Victim to Nassar: Explain yourself

Kim Kozlowski

Lansing — Taylor Livingston will never be able to go back and change what Larry Nassar did to her, a secret she kept from her dad.

The former Michigan State University and USA Gymnastics physician first assaulted Livingston when she was 13, with her dad in the room. At the time, she was confused, scared and uncomfortable by what had happened. But she didn’t tell her dad, who was terminally ill.

Livington’s dad — Craig Livington — died nearly a year ago on Jan. 30, not knowing that Nassar had assaulted her. Worse yet, she said, he died thinking people were tainting Nassar’s career, but Livington didn’t tell him the truth.

“He would have hated himself so much,” said Livingston of Hartland. “So instead, I kept it to myself.

“And here I am, almost a year after my dad’s passing. I should be grieving the death of my dad, the death of my best friend in the entire world, the death of my hero. But instead, I am feeling guilty that I lied to my dad for so long. That I kept a secret from him.”

Livingston was among the girls and women abused by Nassar who spoke Monday as part of his ongoing sentencing hearings. So far, nearly 124 have given statements about how his sexual abuse upended their lives. At least 20 more are expected to make statements before the end of the week. Prosecutors are asking for 40-125 years in prison.

Sentencing was supposed to occur last Friday, but women who were sexually assaulted by Nassar continue to come forward, said Assistant Attorney General Angela Povilaitis. More than two dozen reached out over the weekend with requests to speak in court. Sentencing is not expected now until later this week.

“They are feeling empowered by the others who have spoken,” Povilaitis said. “They want to hear their voice.”

Among those who recently came forward is Marta Stern, 32, of Grand Rapids. She said she got the courage to speak from hearing the other young women share the same story as hers. She is only beginning to process everything but is glad she came forward.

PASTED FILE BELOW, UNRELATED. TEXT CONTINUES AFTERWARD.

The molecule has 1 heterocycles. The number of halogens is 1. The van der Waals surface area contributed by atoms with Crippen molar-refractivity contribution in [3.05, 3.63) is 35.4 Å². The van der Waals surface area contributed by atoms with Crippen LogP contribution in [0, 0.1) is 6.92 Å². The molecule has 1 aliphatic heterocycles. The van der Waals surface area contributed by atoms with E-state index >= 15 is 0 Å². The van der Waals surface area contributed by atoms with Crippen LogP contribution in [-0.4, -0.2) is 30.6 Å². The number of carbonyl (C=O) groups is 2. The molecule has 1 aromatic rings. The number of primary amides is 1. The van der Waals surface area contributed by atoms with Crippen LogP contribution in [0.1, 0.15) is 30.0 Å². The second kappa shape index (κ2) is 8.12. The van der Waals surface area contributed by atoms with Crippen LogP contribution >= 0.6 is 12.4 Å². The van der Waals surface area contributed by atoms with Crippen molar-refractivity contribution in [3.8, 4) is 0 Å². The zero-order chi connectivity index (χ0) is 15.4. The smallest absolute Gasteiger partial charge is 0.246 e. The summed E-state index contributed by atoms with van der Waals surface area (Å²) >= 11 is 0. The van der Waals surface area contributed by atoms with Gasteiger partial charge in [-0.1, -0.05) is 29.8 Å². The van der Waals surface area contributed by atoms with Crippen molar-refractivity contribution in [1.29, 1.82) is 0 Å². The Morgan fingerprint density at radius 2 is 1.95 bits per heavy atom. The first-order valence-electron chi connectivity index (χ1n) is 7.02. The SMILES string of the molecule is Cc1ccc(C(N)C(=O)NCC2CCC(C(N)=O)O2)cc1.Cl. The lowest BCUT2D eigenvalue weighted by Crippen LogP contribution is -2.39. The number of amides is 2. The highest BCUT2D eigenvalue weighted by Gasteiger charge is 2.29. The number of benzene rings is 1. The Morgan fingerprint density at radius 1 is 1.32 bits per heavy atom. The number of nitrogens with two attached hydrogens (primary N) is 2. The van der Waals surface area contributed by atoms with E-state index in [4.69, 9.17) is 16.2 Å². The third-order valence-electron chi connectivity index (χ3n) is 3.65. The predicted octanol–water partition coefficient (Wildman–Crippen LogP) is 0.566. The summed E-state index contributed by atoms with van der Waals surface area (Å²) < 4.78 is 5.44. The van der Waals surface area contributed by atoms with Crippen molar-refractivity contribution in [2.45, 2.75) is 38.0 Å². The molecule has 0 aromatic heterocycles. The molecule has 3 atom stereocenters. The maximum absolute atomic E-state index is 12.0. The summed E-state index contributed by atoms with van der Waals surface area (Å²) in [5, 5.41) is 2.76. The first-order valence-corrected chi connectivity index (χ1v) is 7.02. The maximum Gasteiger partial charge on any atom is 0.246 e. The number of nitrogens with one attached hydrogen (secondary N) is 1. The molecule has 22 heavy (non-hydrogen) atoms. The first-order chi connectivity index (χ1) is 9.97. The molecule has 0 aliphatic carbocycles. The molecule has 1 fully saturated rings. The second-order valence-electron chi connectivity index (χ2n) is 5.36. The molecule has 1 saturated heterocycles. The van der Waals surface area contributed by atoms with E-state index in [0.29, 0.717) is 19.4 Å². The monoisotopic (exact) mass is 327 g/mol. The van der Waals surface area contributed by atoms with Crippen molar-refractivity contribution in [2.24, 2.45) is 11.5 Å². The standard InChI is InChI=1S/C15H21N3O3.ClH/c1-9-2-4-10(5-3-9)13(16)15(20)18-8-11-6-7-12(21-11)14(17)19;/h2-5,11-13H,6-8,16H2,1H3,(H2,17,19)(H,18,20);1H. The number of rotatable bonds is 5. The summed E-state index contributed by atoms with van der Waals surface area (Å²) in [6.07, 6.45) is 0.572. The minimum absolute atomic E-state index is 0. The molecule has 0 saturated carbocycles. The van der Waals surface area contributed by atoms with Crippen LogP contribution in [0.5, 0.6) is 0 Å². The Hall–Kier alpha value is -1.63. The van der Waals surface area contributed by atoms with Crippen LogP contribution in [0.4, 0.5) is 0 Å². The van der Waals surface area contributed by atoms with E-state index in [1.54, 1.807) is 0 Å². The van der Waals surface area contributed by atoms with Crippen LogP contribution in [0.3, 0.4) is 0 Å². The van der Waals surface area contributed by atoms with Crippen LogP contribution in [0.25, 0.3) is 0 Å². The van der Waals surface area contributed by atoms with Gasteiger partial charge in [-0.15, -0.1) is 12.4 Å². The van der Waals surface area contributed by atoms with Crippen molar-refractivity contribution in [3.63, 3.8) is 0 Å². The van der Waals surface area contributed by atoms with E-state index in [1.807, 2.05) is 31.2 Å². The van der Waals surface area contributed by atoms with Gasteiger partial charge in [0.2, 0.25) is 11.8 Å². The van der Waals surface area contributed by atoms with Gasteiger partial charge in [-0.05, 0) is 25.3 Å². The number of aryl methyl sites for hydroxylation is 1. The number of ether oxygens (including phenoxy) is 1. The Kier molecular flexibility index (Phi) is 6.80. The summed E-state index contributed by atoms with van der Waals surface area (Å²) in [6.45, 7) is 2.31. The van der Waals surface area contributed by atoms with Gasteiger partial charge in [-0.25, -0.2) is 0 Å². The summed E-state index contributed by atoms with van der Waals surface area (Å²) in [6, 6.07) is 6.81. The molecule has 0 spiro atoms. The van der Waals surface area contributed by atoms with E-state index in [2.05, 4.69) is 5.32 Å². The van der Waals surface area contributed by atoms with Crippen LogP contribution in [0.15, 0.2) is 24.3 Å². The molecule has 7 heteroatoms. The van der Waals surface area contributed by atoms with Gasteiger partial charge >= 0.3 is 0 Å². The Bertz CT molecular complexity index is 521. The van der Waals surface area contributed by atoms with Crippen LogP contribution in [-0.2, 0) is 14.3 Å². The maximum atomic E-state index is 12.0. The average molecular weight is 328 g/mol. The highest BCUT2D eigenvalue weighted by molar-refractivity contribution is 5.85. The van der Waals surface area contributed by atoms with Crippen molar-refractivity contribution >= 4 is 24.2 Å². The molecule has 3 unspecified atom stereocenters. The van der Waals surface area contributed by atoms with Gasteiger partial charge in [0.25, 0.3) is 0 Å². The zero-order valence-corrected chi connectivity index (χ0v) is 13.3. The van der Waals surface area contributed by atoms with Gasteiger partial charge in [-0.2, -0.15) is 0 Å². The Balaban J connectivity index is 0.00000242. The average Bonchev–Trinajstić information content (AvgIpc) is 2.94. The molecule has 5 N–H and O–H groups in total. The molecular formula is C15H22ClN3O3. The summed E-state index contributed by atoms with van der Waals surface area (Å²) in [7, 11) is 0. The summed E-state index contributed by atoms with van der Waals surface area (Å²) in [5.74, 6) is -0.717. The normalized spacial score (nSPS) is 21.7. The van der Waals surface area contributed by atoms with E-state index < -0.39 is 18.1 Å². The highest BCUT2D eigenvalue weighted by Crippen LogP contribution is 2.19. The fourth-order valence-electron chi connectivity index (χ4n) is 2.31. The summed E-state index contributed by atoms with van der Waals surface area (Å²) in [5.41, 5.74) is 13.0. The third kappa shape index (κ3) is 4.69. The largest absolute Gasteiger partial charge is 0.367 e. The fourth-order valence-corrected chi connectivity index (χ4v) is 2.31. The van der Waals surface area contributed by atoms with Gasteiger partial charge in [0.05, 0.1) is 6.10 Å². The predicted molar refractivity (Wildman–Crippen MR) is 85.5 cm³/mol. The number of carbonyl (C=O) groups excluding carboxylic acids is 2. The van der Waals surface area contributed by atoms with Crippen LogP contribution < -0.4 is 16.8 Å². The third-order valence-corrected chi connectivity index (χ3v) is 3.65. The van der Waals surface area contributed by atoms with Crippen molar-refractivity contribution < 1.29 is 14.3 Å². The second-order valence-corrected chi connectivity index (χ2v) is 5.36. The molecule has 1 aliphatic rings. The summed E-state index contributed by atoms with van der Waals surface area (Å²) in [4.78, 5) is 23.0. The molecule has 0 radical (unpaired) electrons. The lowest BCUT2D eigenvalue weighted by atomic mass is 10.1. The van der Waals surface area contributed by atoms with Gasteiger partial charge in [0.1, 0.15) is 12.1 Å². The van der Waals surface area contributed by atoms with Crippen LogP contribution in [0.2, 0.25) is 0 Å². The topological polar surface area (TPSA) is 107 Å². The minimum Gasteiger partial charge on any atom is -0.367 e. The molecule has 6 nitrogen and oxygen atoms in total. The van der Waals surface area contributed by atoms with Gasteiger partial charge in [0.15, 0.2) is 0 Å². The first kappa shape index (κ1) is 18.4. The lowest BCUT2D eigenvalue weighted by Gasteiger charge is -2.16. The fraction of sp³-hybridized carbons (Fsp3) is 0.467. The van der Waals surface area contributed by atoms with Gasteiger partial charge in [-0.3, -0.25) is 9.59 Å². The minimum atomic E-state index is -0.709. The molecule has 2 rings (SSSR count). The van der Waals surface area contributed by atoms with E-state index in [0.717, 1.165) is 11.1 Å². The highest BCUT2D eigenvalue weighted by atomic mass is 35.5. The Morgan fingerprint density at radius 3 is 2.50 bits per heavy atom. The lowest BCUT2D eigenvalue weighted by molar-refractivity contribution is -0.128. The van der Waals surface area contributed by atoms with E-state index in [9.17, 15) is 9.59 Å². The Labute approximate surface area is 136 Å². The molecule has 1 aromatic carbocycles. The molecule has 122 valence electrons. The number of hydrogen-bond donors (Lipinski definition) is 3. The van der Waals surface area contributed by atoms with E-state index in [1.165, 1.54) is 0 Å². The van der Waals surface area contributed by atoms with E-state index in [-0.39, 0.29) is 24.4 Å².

“I feel a sense of relief,” Stern said. “But I am glad I came forward.”

When she spoke Monday, Stern remembered how Nassar assaulted her on and off between 1999-2005 until she was “sore and raw.”

The former gymnast said she grew up in a culture where she learned that if she didn’t have pain, she didn’t gain, so she didn’t come forward. Sometimes, she questioned herself before she realized that he was abusing her.

“I must forgive you,” Stern said. “I will no longer carry the weight that I have carried for so long. The burden is now on you.”

Others who spoke included Bailey Lorencen.

“I don’t want you to forget each and every one of us that came here to tell our stories about what you’ve done to us,” she said.

Nassar, 54, already has been sentenced to 60 years on federal child pornography charges. He’s also pleaded guilty to charges of first-degree criminal sexual conduct in the Ingham County court.

Civil lawsuits continue to be filed by women and are now nearing 200 against Nassar, MSU and others, said Okemos-based attorneys Mick Grewal and David Mittleman.

The women’s testimonies come as a Detroit News investigation found that reports of sexual misconduct by Nassar reached at least 14 university representatives in the two decades before his arrest.

Among those notified was MSU President Lou Anna Simon, who was informed in 2014 that a Title IX complaint and a police report had been filed against an unnamed physician.

Despite growing calls for Simon’s resignation, the MSU Board of Trustees affirmed its support for her Friday, denying any “cover-up” and asking state Attorney General Bill Schuette to investigate the school’s handling of sexual misconduct complaints against the former sports doctor.

On Saturday, one trustee, Mitch Lyons, changed his position and asked Simon to step down.